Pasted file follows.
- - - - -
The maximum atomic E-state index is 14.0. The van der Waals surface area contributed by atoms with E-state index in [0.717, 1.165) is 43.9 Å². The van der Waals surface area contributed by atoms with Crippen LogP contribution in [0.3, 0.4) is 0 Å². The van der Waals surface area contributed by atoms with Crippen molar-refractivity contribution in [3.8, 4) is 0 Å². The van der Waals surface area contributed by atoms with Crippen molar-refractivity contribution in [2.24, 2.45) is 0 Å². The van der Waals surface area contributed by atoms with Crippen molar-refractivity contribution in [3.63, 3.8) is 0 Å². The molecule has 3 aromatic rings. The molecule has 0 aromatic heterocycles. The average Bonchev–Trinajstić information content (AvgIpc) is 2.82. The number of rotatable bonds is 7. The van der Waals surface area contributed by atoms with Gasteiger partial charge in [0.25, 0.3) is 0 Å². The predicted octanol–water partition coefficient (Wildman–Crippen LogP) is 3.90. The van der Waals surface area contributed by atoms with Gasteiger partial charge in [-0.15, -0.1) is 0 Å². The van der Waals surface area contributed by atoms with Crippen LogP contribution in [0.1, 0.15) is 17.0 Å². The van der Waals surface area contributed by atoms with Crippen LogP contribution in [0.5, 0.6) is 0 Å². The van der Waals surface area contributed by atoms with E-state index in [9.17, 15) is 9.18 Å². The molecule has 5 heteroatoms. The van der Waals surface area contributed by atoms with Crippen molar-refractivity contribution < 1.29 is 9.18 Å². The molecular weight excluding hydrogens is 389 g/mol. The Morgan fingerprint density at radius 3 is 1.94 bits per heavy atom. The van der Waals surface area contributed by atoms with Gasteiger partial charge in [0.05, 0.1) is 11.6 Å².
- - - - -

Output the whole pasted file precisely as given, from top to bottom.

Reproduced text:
The maximum atomic E-state index is 14.0. The van der Waals surface area contributed by atoms with E-state index in [0.717, 1.165) is 43.9 Å². The van der Waals surface area contributed by atoms with Crippen LogP contribution in [0.3, 0.4) is 0 Å². The van der Waals surface area contributed by atoms with Crippen molar-refractivity contribution in [3.8, 4) is 0 Å². The van der Waals surface area contributed by atoms with Crippen molar-refractivity contribution in [2.24, 2.45) is 0 Å². The van der Waals surface area contributed by atoms with Crippen molar-refractivity contribution in [3.63, 3.8) is 0 Å². The molecule has 3 aromatic rings. The molecule has 0 aromatic heterocycles. The average Bonchev–Trinajstić information content (AvgIpc) is 2.82. The number of rotatable bonds is 7. The van der Waals surface area contributed by atoms with Gasteiger partial charge in [0.25, 0.3) is 0 Å². The predicted octanol–water partition coefficient (Wildman–Crippen LogP) is 3.90. The van der Waals surface area contributed by atoms with Gasteiger partial charge in [-0.15, -0.1) is 0 Å². The van der Waals surface area contributed by atoms with Crippen LogP contribution in [0.1, 0.15) is 17.0 Å². The van der Waals surface area contributed by atoms with Crippen LogP contribution in [0.5, 0.6) is 0 Å². The van der Waals surface area contributed by atoms with E-state index in [9.17, 15) is 9.18 Å². The molecule has 5 heteroatoms. The van der Waals surface area contributed by atoms with Crippen molar-refractivity contribution < 1.29 is 9.18 Å². The molecular weight excluding hydrogens is 389 g/mol. The Morgan fingerprint density at radius 3 is 1.94 bits per heavy atom. The van der Waals surface area contributed by atoms with Gasteiger partial charge in [0.05, 0.1) is 11.6 Å².